You know what's coming now, right? You just need to guess what articles I'm going to use as examples. Seriously, I might as well just fling random pages up in the air and pick the ones that land face up.
The winners are, 'Mapping out the strain on your NHS: How one London hospital ward treated babies from 72 different nations around the world' (which I covered in 'Disgraceful fact-free scaremongering from Sue Reid at the Daily Mail'), '70 million is too many: Immigrant-fuelled population boom will damage society, say leading public figures' (which I covered in 'Seriously dude, why 70 million') and 'An open door for migrants to work on Olympics (while 200,000 British builders are laid off)' (which I'm covering right now).
'Mapping the strain on your NHS...' is a classic of modern journalism, offered to us by crack reporter Sue Reid. In it, she used the existence of a map on the wall of the Children's Intensive Care Unit at Chelsea and Westminster Hospital as evidence of widespread 'health tourism'. The map, you see, had stickers on to represent where mothers of children treated in the unit had been born. Trouble was, the stickers weren't compulsory, the map had been on the wall for four years, it only had 246 stickers on and the unit sees 550 children every year, staff could also add stickers themselves and the total number of children treated in the ward who had overseas citizens as parents in the last year (the only ones who could be accused of being 'health tourists' that year) was - drumroll please - two.
The paper had to include a statement from the hospital that includes pesky 'facts', but the article still falsely claims the map was only up for three months, and says:
Mothers-to-be target this country as 'health tourists' for a variety of reasons. Some do so because they face a difficult birth and want expert care unavailable in their home countries.These two mothers have a lot to answer for. Or rather, Sue Reid does. As does Campbell.
Others have been told by doctors abroad that their baby will be born with a profound illness, needing a lifetime of treatment and medicines. They know the NHS will provide this with few questions asked even if the bill reaches millions of pounds.
'70 million is too many...' is a bog standard Daily Mail treatment of a minor statement released by an organisation sympathetic to the paper. The statement, shorter than the article about it, is referred to as a 'report' and the 20 out of a possible 1,391 Lords and MPs that signed it are described as a 'host of respected names'. This 'report' apparently 'pulls no punches in its warning of the consequences for society if the population hits 70million by 2029, as Whitehall statisticians predict', but the statement only says, 'We believe that immigration on such a scale will have a significant impact on our public services, our quality of life and on the nature of our society,' and vaguely scaremongers about increasing support for the BNP. How would the Mail describe its own Home Affairs editor, James Slack? I'm not just talking about this article either. Coming out with an article headlined '120 immigrants from Romania and Bulgaria arrive in Britain every day to be circus stars' when the real number was 55 (overall, not per day) is probably my absolute favourite of many examples.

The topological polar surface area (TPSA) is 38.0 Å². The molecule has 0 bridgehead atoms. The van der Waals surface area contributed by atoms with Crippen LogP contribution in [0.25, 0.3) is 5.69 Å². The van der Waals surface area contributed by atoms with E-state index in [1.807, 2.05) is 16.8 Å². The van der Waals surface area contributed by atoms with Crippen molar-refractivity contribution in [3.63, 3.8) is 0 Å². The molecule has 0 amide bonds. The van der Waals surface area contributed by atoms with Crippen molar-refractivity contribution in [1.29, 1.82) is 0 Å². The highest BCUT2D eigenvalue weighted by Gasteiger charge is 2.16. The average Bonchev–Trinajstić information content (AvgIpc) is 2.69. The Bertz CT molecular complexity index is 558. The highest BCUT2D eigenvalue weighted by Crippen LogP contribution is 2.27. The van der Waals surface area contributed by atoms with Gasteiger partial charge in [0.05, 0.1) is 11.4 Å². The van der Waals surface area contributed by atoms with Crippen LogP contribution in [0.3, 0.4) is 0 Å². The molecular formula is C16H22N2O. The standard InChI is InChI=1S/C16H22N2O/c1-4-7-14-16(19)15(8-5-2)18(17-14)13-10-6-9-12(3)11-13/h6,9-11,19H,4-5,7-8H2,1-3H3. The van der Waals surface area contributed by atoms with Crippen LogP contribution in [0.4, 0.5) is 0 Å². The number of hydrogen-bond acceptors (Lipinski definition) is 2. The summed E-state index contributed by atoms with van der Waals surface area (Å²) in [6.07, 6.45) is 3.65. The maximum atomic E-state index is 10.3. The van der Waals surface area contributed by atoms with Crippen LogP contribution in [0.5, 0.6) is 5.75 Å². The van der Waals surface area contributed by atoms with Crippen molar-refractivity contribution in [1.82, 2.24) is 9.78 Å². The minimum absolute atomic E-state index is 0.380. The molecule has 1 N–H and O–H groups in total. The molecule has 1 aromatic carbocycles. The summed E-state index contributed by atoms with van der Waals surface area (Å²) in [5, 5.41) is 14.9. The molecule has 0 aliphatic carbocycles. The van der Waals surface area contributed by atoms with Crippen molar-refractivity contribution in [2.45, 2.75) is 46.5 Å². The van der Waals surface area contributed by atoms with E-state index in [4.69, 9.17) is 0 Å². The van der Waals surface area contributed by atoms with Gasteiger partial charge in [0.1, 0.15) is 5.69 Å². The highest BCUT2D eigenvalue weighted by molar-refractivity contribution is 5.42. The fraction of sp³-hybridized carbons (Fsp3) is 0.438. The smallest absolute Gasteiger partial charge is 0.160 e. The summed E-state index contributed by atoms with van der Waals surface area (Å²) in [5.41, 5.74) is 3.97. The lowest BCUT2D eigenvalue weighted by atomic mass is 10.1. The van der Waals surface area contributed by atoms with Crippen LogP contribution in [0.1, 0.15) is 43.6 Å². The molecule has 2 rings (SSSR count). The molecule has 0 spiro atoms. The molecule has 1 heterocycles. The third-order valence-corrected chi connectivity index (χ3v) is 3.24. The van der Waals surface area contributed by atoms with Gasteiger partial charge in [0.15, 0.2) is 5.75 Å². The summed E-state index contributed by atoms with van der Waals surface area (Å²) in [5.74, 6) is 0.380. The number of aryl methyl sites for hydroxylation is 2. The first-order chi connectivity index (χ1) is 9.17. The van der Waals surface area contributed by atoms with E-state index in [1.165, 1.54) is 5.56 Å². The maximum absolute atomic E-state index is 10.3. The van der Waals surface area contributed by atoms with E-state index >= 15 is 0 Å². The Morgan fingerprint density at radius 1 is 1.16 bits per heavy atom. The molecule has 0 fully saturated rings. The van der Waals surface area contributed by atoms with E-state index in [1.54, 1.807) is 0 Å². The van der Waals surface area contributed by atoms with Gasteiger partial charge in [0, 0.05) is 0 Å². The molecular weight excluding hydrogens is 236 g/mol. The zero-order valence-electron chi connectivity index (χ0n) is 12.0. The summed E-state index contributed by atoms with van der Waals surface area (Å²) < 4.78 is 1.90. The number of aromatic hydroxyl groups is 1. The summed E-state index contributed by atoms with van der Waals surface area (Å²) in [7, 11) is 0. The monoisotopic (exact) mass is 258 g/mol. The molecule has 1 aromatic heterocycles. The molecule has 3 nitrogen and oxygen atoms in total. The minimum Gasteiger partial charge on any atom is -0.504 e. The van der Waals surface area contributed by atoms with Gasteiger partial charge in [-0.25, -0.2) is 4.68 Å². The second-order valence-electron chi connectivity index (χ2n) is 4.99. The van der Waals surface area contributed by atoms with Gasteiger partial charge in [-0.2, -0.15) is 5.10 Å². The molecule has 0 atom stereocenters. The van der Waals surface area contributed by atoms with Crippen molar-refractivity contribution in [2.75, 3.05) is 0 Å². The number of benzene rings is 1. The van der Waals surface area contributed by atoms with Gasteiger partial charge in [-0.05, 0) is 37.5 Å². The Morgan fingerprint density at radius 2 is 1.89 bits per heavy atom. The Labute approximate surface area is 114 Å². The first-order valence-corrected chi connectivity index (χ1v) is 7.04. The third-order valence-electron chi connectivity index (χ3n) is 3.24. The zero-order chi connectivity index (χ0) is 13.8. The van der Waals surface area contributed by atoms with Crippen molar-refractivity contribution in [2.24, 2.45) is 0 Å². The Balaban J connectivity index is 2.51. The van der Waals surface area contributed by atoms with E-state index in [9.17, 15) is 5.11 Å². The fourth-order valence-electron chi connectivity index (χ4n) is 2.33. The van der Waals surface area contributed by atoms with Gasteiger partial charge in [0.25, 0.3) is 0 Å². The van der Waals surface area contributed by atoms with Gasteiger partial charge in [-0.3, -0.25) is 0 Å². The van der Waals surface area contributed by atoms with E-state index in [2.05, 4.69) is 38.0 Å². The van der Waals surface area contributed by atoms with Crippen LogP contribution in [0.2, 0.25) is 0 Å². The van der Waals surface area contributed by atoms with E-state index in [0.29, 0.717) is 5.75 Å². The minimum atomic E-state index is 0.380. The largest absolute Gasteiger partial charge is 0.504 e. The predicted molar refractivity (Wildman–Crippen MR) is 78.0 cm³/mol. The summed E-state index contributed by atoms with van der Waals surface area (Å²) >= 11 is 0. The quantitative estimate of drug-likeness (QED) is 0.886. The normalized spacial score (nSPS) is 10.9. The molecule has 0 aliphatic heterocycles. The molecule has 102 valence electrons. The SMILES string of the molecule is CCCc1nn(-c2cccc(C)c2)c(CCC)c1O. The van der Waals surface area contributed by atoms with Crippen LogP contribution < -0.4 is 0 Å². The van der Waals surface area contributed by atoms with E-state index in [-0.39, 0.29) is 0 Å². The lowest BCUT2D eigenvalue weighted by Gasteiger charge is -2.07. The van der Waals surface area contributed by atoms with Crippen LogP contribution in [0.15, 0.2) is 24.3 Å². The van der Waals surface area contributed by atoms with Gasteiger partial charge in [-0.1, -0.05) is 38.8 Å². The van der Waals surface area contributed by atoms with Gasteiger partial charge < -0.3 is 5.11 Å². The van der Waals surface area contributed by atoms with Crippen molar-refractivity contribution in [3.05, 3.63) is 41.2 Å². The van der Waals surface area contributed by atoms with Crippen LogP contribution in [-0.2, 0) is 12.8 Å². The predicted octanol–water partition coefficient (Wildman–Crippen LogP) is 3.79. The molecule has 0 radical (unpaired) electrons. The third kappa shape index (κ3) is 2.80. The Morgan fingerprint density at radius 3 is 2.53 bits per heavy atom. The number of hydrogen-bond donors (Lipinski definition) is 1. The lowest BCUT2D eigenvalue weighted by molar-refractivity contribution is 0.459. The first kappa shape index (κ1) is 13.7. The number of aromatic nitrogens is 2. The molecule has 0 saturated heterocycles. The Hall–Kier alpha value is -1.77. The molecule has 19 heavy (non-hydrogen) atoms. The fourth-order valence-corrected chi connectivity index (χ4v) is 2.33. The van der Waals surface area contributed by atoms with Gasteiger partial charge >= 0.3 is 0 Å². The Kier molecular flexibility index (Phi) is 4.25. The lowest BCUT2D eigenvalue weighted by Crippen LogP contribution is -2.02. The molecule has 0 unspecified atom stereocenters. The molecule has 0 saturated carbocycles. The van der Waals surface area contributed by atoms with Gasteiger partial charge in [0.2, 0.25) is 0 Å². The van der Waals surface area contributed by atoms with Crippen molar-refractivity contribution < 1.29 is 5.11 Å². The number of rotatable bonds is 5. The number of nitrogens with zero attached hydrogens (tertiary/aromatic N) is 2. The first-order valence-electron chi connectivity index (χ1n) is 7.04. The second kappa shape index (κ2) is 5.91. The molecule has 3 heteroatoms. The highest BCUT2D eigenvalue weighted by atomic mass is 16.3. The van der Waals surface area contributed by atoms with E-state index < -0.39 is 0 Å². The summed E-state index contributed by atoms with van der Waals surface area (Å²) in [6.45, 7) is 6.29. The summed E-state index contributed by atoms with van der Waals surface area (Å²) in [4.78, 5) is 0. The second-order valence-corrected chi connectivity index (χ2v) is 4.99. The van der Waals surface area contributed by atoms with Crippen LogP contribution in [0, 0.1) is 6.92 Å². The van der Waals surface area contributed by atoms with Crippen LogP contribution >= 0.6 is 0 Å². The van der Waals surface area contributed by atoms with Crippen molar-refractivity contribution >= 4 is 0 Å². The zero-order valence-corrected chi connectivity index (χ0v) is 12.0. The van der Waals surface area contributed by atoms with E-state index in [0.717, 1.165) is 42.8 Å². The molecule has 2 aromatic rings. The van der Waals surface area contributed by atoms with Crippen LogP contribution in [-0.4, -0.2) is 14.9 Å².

'An open door for migrants to work on Olympics...' is the new article here. It's spun entirely out of wisps of spider web spun by a ghost spider. My Crackers sense started tingling at the sheer number of 'ifs' 'mays' and 'coulds'. Even with those qualifiers, the article tells us:
A scheme to relax immigration laws to allow tens of thousands of unskilled workers to enter the country to build Olympic sites is being drawn up for ministers.The story does come a little closer to the truth much later in the article, but few readers (including me) would realise that all that has happened is that an invitation has been sent out to companies to tender for the job of researching 'Would it be sensible to allow immigration to address a relatively short-term labour shortage, or are there other policy responses?' as one of the five essential objectives. They might find there's no shortage, or that any shortages could be filled by the 200,000 British builders referred to in the headline (later revealed to be 187,000 - who come from accross Britain rathrer than being laid-off from the Olympic project, which is what the headline seems to imply).
How did the paper come across the obscure tender document? It was included in a press release by the Taxpayer's Alliance on the same day, but I'm sure that's just a coincidence. Yes, I am sarcastically snorting as I type this bit.
It seems the paper that claims that anyone who mentions immigration is called 'racist' attacks plans to make enquiries to see if there might be a skills shortage and whether immigration might or might not possibly be a way to address it as being 'an open door for migrants'. Swings and roundabouts, eh? This one is brought to you by Steve Doughty, who is also no stranger Campbell style spin.
These are just three articles that show the Mail doing something similar to Campbell. I haven't even picked the best ones, just some of the most recent. Dacre himself should be familiar with appearances in front of Committees that involve a unique approach to telling the truth. In the past, he (or his representatives) claimed that his paper didn't run a negative campaign about asylum seekers, didn't run a negative campaign about Polish people (despite removing 50-odd articles from the website after a complaint by the Federation of Poles in Great Britain), never ran overwhelmingly negative coverage of the MMR jab and 'refuted' the claim that his paper engaged in 'churnalism'. Yeah, right.
I wonder if Campbell saw the headline and said 'I know you are, but what am I?'